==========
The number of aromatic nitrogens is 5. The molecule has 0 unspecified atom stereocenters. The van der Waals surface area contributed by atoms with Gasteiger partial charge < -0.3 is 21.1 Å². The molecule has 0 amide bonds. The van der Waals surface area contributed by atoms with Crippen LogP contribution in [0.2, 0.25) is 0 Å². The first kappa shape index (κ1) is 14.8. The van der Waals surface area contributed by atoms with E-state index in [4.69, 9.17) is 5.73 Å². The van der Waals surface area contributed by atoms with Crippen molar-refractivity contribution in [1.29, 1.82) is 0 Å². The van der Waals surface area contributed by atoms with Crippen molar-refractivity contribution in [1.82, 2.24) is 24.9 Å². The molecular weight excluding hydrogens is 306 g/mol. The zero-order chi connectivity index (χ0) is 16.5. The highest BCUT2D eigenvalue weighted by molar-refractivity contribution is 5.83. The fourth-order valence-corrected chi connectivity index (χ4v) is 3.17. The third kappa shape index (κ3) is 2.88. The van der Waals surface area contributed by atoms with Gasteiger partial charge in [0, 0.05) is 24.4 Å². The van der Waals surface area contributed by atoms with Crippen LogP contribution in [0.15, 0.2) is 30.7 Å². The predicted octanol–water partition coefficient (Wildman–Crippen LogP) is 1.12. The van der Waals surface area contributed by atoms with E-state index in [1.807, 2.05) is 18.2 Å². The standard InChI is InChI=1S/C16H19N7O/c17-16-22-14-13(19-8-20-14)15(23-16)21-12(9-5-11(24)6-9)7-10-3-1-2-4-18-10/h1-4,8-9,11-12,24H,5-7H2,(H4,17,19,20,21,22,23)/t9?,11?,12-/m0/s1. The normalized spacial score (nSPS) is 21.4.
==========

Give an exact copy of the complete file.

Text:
The number of aromatic nitrogens is 5. The molecule has 0 unspecified atom stereocenters. The van der Waals surface area contributed by atoms with Gasteiger partial charge < -0.3 is 21.1 Å². The molecule has 0 amide bonds. The van der Waals surface area contributed by atoms with Crippen LogP contribution in [0.2, 0.25) is 0 Å². The first kappa shape index (κ1) is 14.8. The van der Waals surface area contributed by atoms with E-state index in [4.69, 9.17) is 5.73 Å². The van der Waals surface area contributed by atoms with Crippen molar-refractivity contribution in [1.29, 1.82) is 0 Å². The van der Waals surface area contributed by atoms with Crippen molar-refractivity contribution in [1.82, 2.24) is 24.9 Å². The molecular weight excluding hydrogens is 306 g/mol. The zero-order chi connectivity index (χ0) is 16.5. The highest BCUT2D eigenvalue weighted by molar-refractivity contribution is 5.83. The fourth-order valence-corrected chi connectivity index (χ4v) is 3.17. The third kappa shape index (κ3) is 2.88. The van der Waals surface area contributed by atoms with Gasteiger partial charge in [0, 0.05) is 24.4 Å². The van der Waals surface area contributed by atoms with Crippen LogP contribution in [0.15, 0.2) is 30.7 Å². The predicted octanol–water partition coefficient (Wildman–Crippen LogP) is 1.12. The van der Waals surface area contributed by atoms with E-state index in [1.807, 2.05) is 18.2 Å². The standard InChI is InChI=1S/C16H19N7O/c17-16-22-14-13(19-8-20-14)15(23-16)21-12(9-5-11(24)6-9)7-10-3-1-2-4-18-10/h1-4,8-9,11-12,24H,5-7H2,(H4,17,19,20,21,22,23)/t9?,11?,12-/m0/s1. The normalized spacial score (nSPS) is 21.4.